bladderscanDiagnóstico del cáncer de vejiga

El cáncer de vejiga es el cuarto tumor maligno más frecuente en los varones y el noveno en mujeres. La mayor parte de los tumores vesicales son de estirpe epitelial siendo el 90 % de células transicionales, entre el 3-8 % son tumores escamosos y un 2-3 % adenocarcinomas. Desde las células epiteliales, el cáncer puede extenderse hacia las capas interiores de la vejiga alcanzando la capa muscular, y eventualmente invadir los órganos cercanos y nódulos linfáticos (metástasis). Los distintos tipos de tumores de vejiga podrían agruparse en tres categorías generales como in situ (Tis), superficiales (estadios Ta y T1) e invasivos (estadios T2 a T4). Los pacientes con tumores superficiales (75%) presentan recurrencias en un 70% de los casos en el curso de los años pero la progresión hacia la invasión del músculo ocurre en un 10-20 % de los casos. Los tumores de vejiga que presentan invasión del músculo en el momento del diagnóstico (20 % de los casos) tienen un pronóstico mucho menos favorable y a menudo progresan rápidamente.

El diagnóstico y la clasificación de un tumor de vejiga son cruciales para la aplicación del tratamiento adecuado. La consecuencia más inmediata de la estadificación es la operación a a la que el paciente será sometido para la resección del tumor. En el caso de los tumores invasivos, es necesaria una extirpación de la vejiga, con linfadenectomía y reconstrucción vesical, mientras que los tumores superficiales pueden ser eliminados mediante una resección transuretral, conservando la vejiga, y tratados con quimioterapio o inmunoterapia intravesical. Actualmente el diagnóstico definitivo de cáncer de vejiga se realiza mediante el análisis de tejido vesical extraido por cistoscopia. En este análisis puede determinarse también el estadio tumoral de manera inespecífica, ya que hasta el momento no existe ningún marcador molecular que permita objetivar la clasificación.

FGFR3

FGFR3_1

FGFR3 es un receptor de factores de crecimiento de fibroblastos, que posee un dominio intracelular proteina kinasa, y está implicado en la regulación de la proliferación, diferenciación y apoptosis celular.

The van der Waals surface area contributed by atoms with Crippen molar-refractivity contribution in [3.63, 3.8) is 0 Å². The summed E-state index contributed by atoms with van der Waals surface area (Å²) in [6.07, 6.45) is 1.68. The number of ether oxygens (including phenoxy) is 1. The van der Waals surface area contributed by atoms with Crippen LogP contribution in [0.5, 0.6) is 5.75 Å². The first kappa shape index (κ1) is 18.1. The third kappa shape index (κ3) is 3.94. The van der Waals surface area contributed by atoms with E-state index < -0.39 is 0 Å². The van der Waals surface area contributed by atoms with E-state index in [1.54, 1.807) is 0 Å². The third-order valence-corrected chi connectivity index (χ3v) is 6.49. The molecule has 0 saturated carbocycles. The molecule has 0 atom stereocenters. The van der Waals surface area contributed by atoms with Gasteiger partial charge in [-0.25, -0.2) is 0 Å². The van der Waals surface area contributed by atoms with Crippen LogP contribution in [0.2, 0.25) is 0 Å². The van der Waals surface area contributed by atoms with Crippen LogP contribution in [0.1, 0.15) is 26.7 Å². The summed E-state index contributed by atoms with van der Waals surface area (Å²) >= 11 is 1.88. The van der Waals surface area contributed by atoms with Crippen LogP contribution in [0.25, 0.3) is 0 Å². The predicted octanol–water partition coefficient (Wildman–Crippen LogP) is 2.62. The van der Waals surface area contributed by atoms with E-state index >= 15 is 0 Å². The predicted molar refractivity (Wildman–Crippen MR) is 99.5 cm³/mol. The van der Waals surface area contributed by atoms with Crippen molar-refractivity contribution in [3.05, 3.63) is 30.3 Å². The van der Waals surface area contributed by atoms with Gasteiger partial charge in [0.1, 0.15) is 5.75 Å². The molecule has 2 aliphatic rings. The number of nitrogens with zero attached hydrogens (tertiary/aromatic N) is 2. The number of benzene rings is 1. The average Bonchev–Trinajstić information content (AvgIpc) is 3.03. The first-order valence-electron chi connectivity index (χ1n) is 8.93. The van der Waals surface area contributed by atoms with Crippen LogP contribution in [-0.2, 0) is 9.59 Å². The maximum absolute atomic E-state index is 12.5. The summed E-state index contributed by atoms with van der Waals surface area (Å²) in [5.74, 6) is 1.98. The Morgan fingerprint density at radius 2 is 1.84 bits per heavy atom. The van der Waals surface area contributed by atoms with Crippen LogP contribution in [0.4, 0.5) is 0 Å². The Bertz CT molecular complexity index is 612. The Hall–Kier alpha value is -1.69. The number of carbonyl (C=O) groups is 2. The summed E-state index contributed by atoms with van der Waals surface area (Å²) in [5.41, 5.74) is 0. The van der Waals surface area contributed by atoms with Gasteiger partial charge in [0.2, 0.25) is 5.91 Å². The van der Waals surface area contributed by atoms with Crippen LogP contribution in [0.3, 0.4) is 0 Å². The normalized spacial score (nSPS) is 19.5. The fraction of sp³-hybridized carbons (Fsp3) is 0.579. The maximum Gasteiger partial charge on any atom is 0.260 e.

Se han descrito varias mutaciones de FGFR3 en melanoma, cáncer de cerviz y mieloma múltiple. Estas mutaciones parecen activar el receptor, lo que deriva en un efecto oncogénico.

Aunque en los tumores de vejiga se han observado también algunas mutaciones del receptor, la alteración de FGFR3 más común en esta patología es la sobreexpresión de la proteína, tanto mutada como nativa.

La sobreexpresión de FGFR3 en vejiga ocurre más frecuentemente en tumores superficiales , que no han invadido la lámina propria y son fácilmente resecables. Así, la detección de FGFR3 en los carcinomas vesicales, permite diferenciarlos del tejido sano, y determinar el estadio tumoral, distinguiendo los tumores en estadio Ta y T1, no invasivos y fácilmente resecables, de los T2, que requieren un tratamiento más agresivo.

FGFR3 se ha descrito además como diana terapéutica válida para el tratamiento de varios tipos de tumor, y de hecho son varios los fármacos antitumorales en desarrollo que se basan en la inhibición de este receptor para frenar el desarrollo tumoral.

 

DMTX bladderScan

DMTX bladderScan es un sistema desarrollado por ONCOMATRYX BIOPHARMA que permite detectar específicamente FGFR3 en muestras de tejido vesical.

Ventajas

Técnicas
  • DMTX bladderScan se basa en un anticuerpo propio de Oncomatryx que detecta específicamente el dominio extrcelular de FGFR3
  • DMTX bladderScan no presenta reacción cruzada con otros FGFRs, tal y como se ha demostrado mediante inmunocitoquímica sobre distintas líneas celulares.
  • DMTXbladderScan presenta mayor sensibilidad y capacidad cuantitativa que el anticuerpo comercial de uso más extendido
Clínicas
  • DMTX bladderScan es apto para el diagnóstico del cáncer de vejiga en tejido mediante IHQ, así como para determinar la invasión del tumor, diferenciando estadios Ta y T1 de T2.
  • DMTX bladderScan es especialmente sensible en la detección de carcinomas superficiales de vejiga, más difíciles de diagnosticar mediante las técnicas actualesLa detección de FGFR3 en tejido mediante
  • DMTX bladderScan es útil para la selección de pacientes susceptibles de ser tratados con terapias antitumorales dirigidas a FGFR3

Bibliography

Fibroblast growth factor receptor 3 is overexpressed in urinary tract carcinomas and modulates the neoplastic cell growth. Gomez-Roman, J, Clin Cancer Res 2005;11:459-465

Targeting the extracellular domain of fibroblast growth factor receptor 3 with human single-chain Fv antibodies inhibits bladder carcinoma cell line proliferation. Martínez-Torrecuadrada et. al, Clin Can Res 2005; 11:6280-6290